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Timken to buy Prudential annuity for pension benefits

Timken to buy Prudential annuity for pension benefits

North Canton, Ohio-based bearings and power transmissions manufacturer The Timken Co. said it is buying a group annuity to provide pension benefits to about 5,000 retirees and their beneficiaries.

In the latest corporate move to reduce pension liability risks, Timken said Thursday that it will transfer about $600 million in pension plan obligations to Prudential Insurance Co. of America by purchasing the group annuity.

The agreement covers about 5,000 U.S. retirees, or their survivors, who began receiving pension benefits prior to April 1, 2014. The liability transfer to Prudential is expected in April, Timken said.

The deal will “reduce risk and protect participant benefits going forward,” Timken said in a statement.

The purchase will be funded by pension plan assets and will not require cash contributions from the company, Timken said.

At the end of 2013, Timken's pension plans were slightly overfunded with $3.3 billion in assets and $3.1 billion in liabilities, according to its 10-K report.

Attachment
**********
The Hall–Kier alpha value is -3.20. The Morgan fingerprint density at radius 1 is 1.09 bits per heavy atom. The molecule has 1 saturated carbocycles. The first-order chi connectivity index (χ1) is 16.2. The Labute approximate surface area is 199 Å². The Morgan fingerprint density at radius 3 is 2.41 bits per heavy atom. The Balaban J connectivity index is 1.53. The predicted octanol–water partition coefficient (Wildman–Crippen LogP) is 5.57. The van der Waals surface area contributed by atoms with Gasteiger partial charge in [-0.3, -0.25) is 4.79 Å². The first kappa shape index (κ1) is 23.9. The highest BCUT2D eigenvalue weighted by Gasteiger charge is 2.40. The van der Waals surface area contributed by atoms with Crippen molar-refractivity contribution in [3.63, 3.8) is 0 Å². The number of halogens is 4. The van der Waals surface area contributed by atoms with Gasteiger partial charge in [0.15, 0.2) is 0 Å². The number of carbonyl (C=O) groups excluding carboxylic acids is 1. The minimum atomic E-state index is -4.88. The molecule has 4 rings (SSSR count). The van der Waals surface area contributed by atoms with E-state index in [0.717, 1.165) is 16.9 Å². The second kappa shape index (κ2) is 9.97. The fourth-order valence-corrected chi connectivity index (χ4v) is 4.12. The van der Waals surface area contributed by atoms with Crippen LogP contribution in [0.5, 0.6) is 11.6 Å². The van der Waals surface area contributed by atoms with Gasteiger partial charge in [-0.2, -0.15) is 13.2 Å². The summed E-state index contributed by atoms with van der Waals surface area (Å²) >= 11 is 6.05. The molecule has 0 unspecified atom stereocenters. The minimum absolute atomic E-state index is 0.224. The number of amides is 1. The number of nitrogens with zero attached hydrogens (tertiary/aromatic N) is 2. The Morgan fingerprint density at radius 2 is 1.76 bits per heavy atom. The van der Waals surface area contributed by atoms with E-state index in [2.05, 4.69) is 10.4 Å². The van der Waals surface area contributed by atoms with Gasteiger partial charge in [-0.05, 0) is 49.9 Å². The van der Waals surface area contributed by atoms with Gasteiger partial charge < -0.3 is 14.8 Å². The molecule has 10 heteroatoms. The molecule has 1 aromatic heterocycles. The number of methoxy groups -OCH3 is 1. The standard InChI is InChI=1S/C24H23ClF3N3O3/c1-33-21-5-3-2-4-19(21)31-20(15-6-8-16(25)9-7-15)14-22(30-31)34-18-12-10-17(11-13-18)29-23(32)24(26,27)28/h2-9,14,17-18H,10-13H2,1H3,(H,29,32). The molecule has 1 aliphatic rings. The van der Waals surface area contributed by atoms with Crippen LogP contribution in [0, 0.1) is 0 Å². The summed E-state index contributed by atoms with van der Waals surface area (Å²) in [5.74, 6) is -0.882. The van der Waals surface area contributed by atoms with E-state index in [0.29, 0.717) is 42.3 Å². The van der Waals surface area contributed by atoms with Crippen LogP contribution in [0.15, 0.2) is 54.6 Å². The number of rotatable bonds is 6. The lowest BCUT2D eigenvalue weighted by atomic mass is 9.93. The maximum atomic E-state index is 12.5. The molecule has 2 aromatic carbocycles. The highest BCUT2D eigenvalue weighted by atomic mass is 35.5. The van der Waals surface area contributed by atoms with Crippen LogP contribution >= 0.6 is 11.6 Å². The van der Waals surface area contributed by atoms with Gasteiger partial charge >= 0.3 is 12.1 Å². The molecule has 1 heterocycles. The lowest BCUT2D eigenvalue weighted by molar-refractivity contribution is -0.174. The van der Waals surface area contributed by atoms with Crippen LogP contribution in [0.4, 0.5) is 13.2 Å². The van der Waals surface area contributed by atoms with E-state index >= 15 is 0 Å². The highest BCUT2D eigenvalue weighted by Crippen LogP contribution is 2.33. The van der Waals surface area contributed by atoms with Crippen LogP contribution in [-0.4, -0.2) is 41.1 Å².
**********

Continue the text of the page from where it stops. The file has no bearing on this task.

Timken's move followed announcements last fall by Schaumburg, Illinois-based Motorola Solutions Inc. that it would shift about $3 billion in pension plan obligations for some 30,000 retirees through buying a group annuity from Prudential; and by New York-based Bristol-Myers Squibb Co., which purchased a group annuity from Prudential to shift about $1.4 billion in pension obligations to the insurer.

In 2012, General Motors Co. and Verizon Communications Inc. also signed multibillion-dollar pension buyout deals with Prudential.

Benefit experts say more employers are expected to take such actions, which transfer the benefit obligations to an insurer, eliminate their exposure to fluctuating interest rates, save on premium payments to the Pension Benefit Guaranty Corp., as well as save on costs associated with offering and administering their pension plans.

“Companies are looking for ways to achieve contribution certainty and eliminate funding volatility so they can put greater focus on their core business and still meet their obligations to their plan participants and retirees,” said Susan Cannilla, a vice president with Prudential Retirement's pension and structured solutions business in Woodbridge, New Jersey.

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